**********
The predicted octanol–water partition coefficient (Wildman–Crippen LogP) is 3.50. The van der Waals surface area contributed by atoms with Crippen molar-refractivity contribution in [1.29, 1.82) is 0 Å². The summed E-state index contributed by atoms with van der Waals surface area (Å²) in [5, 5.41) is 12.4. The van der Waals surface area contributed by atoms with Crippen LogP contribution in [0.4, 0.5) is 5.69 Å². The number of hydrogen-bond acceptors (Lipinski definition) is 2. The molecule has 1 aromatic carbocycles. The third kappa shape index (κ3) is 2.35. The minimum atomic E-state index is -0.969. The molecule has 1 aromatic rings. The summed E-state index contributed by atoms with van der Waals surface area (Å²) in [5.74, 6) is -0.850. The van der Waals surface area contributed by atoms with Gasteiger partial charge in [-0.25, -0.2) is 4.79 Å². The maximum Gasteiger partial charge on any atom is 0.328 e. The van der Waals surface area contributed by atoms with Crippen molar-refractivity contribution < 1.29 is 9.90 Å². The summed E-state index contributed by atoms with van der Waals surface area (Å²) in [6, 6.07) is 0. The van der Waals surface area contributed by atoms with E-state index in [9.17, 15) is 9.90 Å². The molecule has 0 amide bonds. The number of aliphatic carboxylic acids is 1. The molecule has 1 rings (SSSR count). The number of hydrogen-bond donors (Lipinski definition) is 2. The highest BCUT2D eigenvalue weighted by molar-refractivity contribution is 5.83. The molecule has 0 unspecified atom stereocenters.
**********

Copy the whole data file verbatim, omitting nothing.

The predicted octanol–water partition coefficient (Wildman–Crippen LogP) is 3.50. The van der Waals surface area contributed by atoms with Crippen molar-refractivity contribution in [1.29, 1.82) is 0 Å². The summed E-state index contributed by atoms with van der Waals surface area (Å²) in [5, 5.41) is 12.4. The van der Waals surface area contributed by atoms with Crippen LogP contribution in [0.4, 0.5) is 5.69 Å². The number of hydrogen-bond acceptors (Lipinski definition) is 2. The molecule has 1 aromatic carbocycles. The third kappa shape index (κ3) is 2.35. The minimum atomic E-state index is -0.969. The molecule has 1 aromatic rings. The summed E-state index contributed by atoms with van der Waals surface area (Å²) in [5.74, 6) is -0.850. The van der Waals surface area contributed by atoms with Gasteiger partial charge in [-0.25, -0.2) is 4.79 Å². The maximum Gasteiger partial charge on any atom is 0.328 e. The van der Waals surface area contributed by atoms with Crippen molar-refractivity contribution < 1.29 is 9.90 Å². The summed E-state index contributed by atoms with van der Waals surface area (Å²) in [6, 6.07) is 0. The van der Waals surface area contributed by atoms with E-state index in [9.17, 15) is 9.90 Å². The molecule has 0 amide bonds. The number of aliphatic carboxylic acids is 1. The molecule has 1 rings (SSSR count). The number of hydrogen-bond donors (Lipinski definition) is 2. The highest BCUT2D eigenvalue weighted by molar-refractivity contribution is 5.83. The molecule has 0 unspecified atom stereocenters.